How to Buy a Used Car With a Salvaged Title

by Scott Krohn

Buying a vehicle with a salvage title carries a variety of risks related to the extent and cause of the damage to the car, as well the costs involved in doing a rebuild. There are, however, branded vehicles that can be purchased and rebuilt to full health at prices substantially less than comparable cars on the road. The key to finding these vehicles is to gather and assess as much information as possible before making a purchase.

Check the History

The cause and extent of the damage that resulted in the assignment of a salvage title will give you an idea of what it will take to get the car operational, safe to drive, and back on the road after passing the inspection required by the state. For example, in many states stolen cars are assigned with a salvage title even if there is no apparent damage. Many still go through the auction process, but may not require any repairs. On the other hand, repairing extensive damage such as a bent frame may make a cost-effective repair impossible. Car title histories are available through CARFAX and AutoCheck.

Have a Professional Inspection

A professional inspection will reveal the repairs that need to be done for the title to be upgraded to “rebuilt,” which makes the car street legal again. The upgrade to rebuilt status can be done only after the car passes an inspection conducted by a state authorized official. The preliminary inspection by a mechanic probably will cost $100 to $200, but can help you to steer clear of the purchase of a salvage vehicle with hidden problems that become expensive repairs later.

Get an Estimate for the Cost of Repairs

After the inspection, you should have an itemized list of repairs that will be necessary to rebuild the car and get it back on the road. Get two estimates of the total cost for repairing the vehicle; one using OEM replacement parts and the other using rebuilt or scrap yard replacement parts. OEM parts are factory-built for the car and usually last longer than used or rebuilt parts, but will be more expensive. If you decide later to go ahead with the purchase and fix the vehicle, keep the receipts and take before and after pictures of the repairs so you can present them at the state inspection.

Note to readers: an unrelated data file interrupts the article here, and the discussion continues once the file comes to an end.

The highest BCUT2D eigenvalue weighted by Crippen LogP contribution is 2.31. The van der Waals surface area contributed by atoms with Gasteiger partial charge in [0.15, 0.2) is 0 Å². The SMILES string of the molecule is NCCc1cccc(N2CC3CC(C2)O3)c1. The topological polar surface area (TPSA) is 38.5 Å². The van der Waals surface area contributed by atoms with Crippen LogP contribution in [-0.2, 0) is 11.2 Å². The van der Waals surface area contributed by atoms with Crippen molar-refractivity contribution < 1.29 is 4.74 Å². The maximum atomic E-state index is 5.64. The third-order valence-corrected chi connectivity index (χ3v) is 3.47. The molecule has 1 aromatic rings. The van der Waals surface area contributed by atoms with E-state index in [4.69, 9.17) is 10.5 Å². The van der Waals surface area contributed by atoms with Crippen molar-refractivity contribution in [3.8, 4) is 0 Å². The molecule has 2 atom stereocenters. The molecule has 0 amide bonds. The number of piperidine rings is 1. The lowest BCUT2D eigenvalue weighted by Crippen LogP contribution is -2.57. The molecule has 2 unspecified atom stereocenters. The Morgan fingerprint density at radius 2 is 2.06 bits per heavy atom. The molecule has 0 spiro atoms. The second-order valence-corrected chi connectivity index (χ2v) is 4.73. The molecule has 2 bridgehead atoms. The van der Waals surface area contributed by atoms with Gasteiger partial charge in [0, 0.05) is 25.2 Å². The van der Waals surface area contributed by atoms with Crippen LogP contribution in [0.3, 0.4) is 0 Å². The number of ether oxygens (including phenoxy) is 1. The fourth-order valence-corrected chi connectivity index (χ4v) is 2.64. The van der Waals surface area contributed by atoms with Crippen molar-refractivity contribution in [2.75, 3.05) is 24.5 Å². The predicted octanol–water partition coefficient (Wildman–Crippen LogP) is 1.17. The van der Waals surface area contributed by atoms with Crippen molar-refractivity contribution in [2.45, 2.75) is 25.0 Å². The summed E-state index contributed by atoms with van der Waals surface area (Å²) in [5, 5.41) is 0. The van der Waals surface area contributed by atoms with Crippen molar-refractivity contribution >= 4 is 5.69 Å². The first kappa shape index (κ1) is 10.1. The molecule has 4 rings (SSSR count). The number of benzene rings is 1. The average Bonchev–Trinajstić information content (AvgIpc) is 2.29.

Check the Comps

One way to determine whether buying a specific salvage vehicle is going to be a money-saving move is to research the prices on two categories of comparable cars; those with rebuilt titles as well as vehicles with clean titles. Comparing the prices of vehicles in these categories versus the amount of money you’ll be spending to buy and repair a prospective salvage title car will present a clear picture of whether you are getting a good deal or should keep looking.

About the Author

After working for 21 years as a licensed adviser specializing in corporate and private finance, Scott Krohn began his writing career in 2008 covering a variety of topics including business, personal finance, health, and IT. He graduated from Cal State University, Long Beach with Bachelor of Arts degree.

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